Day/Night Test cricket proved it is a worthwhile investment in Adelaide this week. Fans were treated to another enthralling Ashes Test but had it not been for the night time conditions it could have been over a whole lot quicker.
Steve Smith would have been extremely pleased with his side’s efforts in the first innings. Bowling England out for 227 after racking up 442-8 declared is the kind of situation Australia thrive off, especially in their home conditions. On numerous occasions, we have seen David Warner storm out of the blocks and pummel the opposition into the ground. However, due to the twilight conditions, England were able to find a way back into the match through their excellent use of the swinging ball.
The Australian captain may have thought twice about not enforcing the follow-on after his side were 51-4 at the close on the fourth day. England, however, were buoyed by their late scalps and were able to take that momentum into the following afternoon where they bowled the hosts out for 138. Had this been a day Test match, the match could have been virtually over at the same stage.
The twilight conditions provided a fascinating element to this Test. It gave Steve Smith something else to consider when pondering whether to enforce the follow on. As it turned out he didn’t appear to ponder the decision at all; not even to the extent of asking the opinion of his fast bowlers on the matter.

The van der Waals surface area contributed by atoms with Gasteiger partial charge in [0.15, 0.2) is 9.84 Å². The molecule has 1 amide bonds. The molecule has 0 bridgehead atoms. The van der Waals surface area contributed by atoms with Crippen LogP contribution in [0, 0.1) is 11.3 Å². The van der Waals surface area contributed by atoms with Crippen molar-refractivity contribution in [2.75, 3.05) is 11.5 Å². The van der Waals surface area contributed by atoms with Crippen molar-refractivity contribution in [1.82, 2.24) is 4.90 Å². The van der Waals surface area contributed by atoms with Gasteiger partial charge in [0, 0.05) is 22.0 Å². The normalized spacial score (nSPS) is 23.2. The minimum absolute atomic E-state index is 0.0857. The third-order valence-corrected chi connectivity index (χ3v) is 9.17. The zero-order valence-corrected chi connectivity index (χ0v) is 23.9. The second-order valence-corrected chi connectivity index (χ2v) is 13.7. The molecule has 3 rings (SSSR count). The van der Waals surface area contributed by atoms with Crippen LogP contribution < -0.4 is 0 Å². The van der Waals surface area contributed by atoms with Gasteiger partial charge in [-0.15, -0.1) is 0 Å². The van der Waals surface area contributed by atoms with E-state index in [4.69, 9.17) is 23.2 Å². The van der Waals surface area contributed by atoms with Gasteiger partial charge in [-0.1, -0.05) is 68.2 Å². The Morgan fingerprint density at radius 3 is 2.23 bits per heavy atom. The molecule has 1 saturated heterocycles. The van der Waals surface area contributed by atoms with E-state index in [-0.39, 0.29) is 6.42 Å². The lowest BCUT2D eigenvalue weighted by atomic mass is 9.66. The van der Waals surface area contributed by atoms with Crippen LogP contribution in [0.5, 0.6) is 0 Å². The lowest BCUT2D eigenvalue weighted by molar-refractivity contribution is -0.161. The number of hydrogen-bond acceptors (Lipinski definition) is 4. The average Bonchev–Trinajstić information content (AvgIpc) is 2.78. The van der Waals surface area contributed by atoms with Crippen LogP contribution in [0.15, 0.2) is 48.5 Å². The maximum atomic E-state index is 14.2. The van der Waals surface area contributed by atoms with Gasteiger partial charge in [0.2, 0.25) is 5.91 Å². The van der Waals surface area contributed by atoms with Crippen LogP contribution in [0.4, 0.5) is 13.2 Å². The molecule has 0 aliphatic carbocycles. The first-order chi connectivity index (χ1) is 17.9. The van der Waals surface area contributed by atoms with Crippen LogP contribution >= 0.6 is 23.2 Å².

It is a well-known fact that the Australians almost never enforce the follow-on since VVS Laxman’s heroics in 2003 and the tactic of running their opposition ragged plays into their aggressive playing nature. But perhaps when the Australian captain, or any captain for that matter, is faced with the same decision in the future, they will give the twilight conditions more respect when considering the wider match situation.
Faf Du Plessis innovation:
South Africa’s Test captain, Faf Du Plessis, showed the required innovation for Test cricket last year at the very same venue. His side were 259-9 when he declared to make Australia bat under lights. Again, had this been a day Test, Du Plessis would have continued batting in order to make as many runs as possible. But the increased likelihood of picking up wickets under lights persuaded Du Plessis to have a bowl. Perhaps Smith should have remembered Du Plessis’ decision as he was his opposite number in that match – although the Australians didn’t lose a wicket in that period under that lights.
Day/Night cricket provided a much-needed innovation to Test cricket in this match and with a match attendance of just under 200,000, it showed it is well supported by the cricketing population.